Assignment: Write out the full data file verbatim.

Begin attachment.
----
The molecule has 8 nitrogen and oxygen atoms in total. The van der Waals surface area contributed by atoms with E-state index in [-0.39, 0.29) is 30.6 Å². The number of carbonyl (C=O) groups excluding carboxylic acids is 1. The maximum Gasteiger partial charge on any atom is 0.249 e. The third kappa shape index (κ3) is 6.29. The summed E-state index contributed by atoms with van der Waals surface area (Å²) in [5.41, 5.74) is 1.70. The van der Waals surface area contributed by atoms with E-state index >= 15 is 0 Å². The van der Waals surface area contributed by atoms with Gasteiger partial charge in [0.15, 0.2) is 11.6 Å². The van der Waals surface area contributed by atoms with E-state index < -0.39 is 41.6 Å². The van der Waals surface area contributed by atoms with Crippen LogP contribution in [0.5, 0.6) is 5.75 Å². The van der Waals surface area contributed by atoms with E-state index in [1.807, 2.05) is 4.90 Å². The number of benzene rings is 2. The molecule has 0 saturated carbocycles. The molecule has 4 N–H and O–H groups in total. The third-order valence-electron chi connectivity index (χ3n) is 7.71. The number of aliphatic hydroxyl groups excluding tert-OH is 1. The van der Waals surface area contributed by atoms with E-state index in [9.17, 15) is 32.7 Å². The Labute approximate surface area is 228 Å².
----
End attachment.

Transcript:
The molecule has 8 nitrogen and oxygen atoms in total. The van der Waals surface area contributed by atoms with E-state index in [-0.39, 0.29) is 30.6 Å². The number of carbonyl (C=O) groups excluding carboxylic acids is 1. The maximum Gasteiger partial charge on any atom is 0.249 e. The third kappa shape index (κ3) is 6.29. The summed E-state index contributed by atoms with van der Waals surface area (Å²) in [5.41, 5.74) is 1.70. The van der Waals surface area contributed by atoms with E-state index >= 15 is 0 Å². The van der Waals surface area contributed by atoms with Gasteiger partial charge in [0.15, 0.2) is 11.6 Å². The van der Waals surface area contributed by atoms with E-state index < -0.39 is 41.6 Å². The van der Waals surface area contributed by atoms with Crippen LogP contribution in [0.5, 0.6) is 5.75 Å². The van der Waals surface area contributed by atoms with E-state index in [1.807, 2.05) is 4.90 Å². The number of benzene rings is 2. The molecule has 0 saturated carbocycles. The molecule has 4 N–H and O–H groups in total. The third-order valence-electron chi connectivity index (χ3n) is 7.71. The number of aliphatic hydroxyl groups excluding tert-OH is 1. The van der Waals surface area contributed by atoms with E-state index in [9.17, 15) is 32.7 Å². The Labute approximate surface area is 228 Å².